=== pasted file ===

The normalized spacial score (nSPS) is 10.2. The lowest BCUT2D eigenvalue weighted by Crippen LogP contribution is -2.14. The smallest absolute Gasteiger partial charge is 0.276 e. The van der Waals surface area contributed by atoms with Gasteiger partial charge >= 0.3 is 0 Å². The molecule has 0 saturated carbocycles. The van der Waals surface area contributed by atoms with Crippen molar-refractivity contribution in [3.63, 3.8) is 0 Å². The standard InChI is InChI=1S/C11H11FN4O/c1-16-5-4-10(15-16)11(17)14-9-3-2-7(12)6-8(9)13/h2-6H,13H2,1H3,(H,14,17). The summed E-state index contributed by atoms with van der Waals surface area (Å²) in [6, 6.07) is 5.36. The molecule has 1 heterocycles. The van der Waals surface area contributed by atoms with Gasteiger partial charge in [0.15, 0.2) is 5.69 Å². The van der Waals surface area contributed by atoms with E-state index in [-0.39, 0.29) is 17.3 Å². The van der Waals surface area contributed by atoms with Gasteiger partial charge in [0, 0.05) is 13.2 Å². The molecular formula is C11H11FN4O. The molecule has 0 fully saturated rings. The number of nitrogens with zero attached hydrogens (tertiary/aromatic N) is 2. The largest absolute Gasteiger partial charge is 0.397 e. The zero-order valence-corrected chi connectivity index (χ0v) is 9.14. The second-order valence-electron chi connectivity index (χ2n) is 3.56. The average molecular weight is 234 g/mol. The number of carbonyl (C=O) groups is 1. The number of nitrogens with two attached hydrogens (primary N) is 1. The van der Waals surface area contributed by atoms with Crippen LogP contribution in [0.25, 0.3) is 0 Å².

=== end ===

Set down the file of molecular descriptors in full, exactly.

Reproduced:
The normalized spacial score (nSPS) is 10.2. The lowest BCUT2D eigenvalue weighted by Crippen LogP contribution is -2.14. The smallest absolute Gasteiger partial charge is 0.276 e. The van der Waals surface area contributed by atoms with Gasteiger partial charge >= 0.3 is 0 Å². The molecule has 0 saturated carbocycles. The van der Waals surface area contributed by atoms with Crippen molar-refractivity contribution in [3.63, 3.8) is 0 Å². The standard InChI is InChI=1S/C11H11FN4O/c1-16-5-4-10(15-16)11(17)14-9-3-2-7(12)6-8(9)13/h2-6H,13H2,1H3,(H,14,17). The summed E-state index contributed by atoms with van der Waals surface area (Å²) in [6, 6.07) is 5.36. The molecule has 1 heterocycles. The van der Waals surface area contributed by atoms with Gasteiger partial charge in [0.15, 0.2) is 5.69 Å². The van der Waals surface area contributed by atoms with E-state index in [-0.39, 0.29) is 17.3 Å². The van der Waals surface area contributed by atoms with Gasteiger partial charge in [0, 0.05) is 13.2 Å². The molecular formula is C11H11FN4O. The molecule has 0 fully saturated rings. The number of nitrogens with zero attached hydrogens (tertiary/aromatic N) is 2. The largest absolute Gasteiger partial charge is 0.397 e. The zero-order valence-corrected chi connectivity index (χ0v) is 9.14. The second-order valence-electron chi connectivity index (χ2n) is 3.56. The average molecular weight is 234 g/mol. The number of carbonyl (C=O) groups is 1. The number of nitrogens with two attached hydrogens (primary N) is 1. The van der Waals surface area contributed by atoms with Crippen LogP contribution in [0.25, 0.3) is 0 Å².